Exodus 34:4b-6, 8-9; 2 Cor. 13:11-13; John 3:16-18
“The grace of the Lord Jesus Christ and the love of God and the fellowship of the Holy Spirit be with all of you.” (2 Cor.13:13)
The readings from today’s liturgy do not attempt to explain the doctrine of the Trinity as we have come to know and understand it. Rather, the readings focus on the loving nature of God and invite us to celebrate God as the source of all that is good. They challenge us to appreciate the beauty and relational essence that is basic to our understanding of the doctrine of the Trinity. The doctrine does not try to explain the mystery of the triune God but to acknowledge the nature of the God we worship and how we experience God at work in our lives and in the world.. This is the God who comes to us as creator, redeemer and sanctifier and calls us to live in this world with Him as co-creators, co-redeemers, and sustainers. How relevant and challenging is this call in our current day when there is such great controversy over the United States pulling out of the Paris Climate Accord. As Pope Francis tells us we have a moral responsibility to care for “our common home” and we can no longer justify the reckless behavior that is destroying our earth for future generations. What greater dignity could be entrusted to us by our triune God than to live in this world with our brothers and sisters as co-creators, co-redeemers and sustainers.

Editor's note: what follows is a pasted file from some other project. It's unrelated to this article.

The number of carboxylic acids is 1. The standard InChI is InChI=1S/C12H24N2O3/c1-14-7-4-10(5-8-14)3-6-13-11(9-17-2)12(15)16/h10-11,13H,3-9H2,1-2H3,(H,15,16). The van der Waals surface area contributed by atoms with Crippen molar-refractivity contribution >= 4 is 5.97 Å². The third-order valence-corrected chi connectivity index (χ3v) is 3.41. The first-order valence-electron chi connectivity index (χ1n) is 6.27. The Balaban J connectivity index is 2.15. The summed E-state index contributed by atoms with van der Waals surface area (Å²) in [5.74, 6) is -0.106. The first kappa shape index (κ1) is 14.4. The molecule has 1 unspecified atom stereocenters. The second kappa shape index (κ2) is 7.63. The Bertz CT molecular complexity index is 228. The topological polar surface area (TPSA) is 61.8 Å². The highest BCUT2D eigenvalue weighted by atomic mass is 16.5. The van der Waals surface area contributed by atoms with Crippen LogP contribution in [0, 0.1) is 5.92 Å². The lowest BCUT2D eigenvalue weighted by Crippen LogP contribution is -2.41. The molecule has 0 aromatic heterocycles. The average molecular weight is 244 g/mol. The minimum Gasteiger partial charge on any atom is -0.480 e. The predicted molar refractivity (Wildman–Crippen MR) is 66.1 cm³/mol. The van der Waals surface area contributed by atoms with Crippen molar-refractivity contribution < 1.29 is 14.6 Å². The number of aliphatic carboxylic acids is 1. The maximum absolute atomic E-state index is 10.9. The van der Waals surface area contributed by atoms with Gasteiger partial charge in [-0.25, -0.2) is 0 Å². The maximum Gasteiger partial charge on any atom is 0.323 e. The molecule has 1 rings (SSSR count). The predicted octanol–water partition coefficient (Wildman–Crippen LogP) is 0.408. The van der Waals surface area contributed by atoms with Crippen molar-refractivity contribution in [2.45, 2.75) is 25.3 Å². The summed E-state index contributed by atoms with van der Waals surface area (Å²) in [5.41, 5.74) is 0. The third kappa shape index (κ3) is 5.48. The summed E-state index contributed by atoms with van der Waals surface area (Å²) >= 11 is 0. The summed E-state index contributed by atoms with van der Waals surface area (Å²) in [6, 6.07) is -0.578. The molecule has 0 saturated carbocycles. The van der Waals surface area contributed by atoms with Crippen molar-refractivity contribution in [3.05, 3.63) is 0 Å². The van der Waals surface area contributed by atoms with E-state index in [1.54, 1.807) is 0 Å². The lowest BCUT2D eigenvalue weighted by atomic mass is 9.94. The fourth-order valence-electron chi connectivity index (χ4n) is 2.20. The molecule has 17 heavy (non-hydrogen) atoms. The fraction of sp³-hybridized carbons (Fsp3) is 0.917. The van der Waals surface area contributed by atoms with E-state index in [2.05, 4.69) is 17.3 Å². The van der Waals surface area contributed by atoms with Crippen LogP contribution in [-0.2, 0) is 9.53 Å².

Today we celebrate the mystery of God who is revealed as Father, Son and Holy Spirit. We celebrate the mystery of an ever-present God who surrounds us and permeates every aspect of our lives. This is the message in the first reading from Exodus where God initiates an encounter with Moses and reveals his divine nature. Moses requests that God stay with the Israelites on their journey; God’ agrees and His presence is marked by the “pillar of cloud” which precedes the Israelites as they wandered in the wilderness.
In the second reading in today's liturgy, an excerpt from Paul’s second letter to the Corinthians, Paul presents perhaps the strongest statement about the triune God that is found in the New Testament. In his closing words, “The grace of the Lord Jesus Christ and the love of God and the fellowship of the Holy Spirit be with all of you” (2 Cor.13:13), Paul states that his experience of God is rooted in the grace of Christ through which he was converted and summarizes his Christian experience of God as one of grace, love and fellowship. While we can never fully comprehend God, Saint Augustine tells us that only when we find love that we experience the mystery of God whose love creates us, surrounds us and sustains us in all that we do and all that we are.
Sister Mary T. Flood, O.P.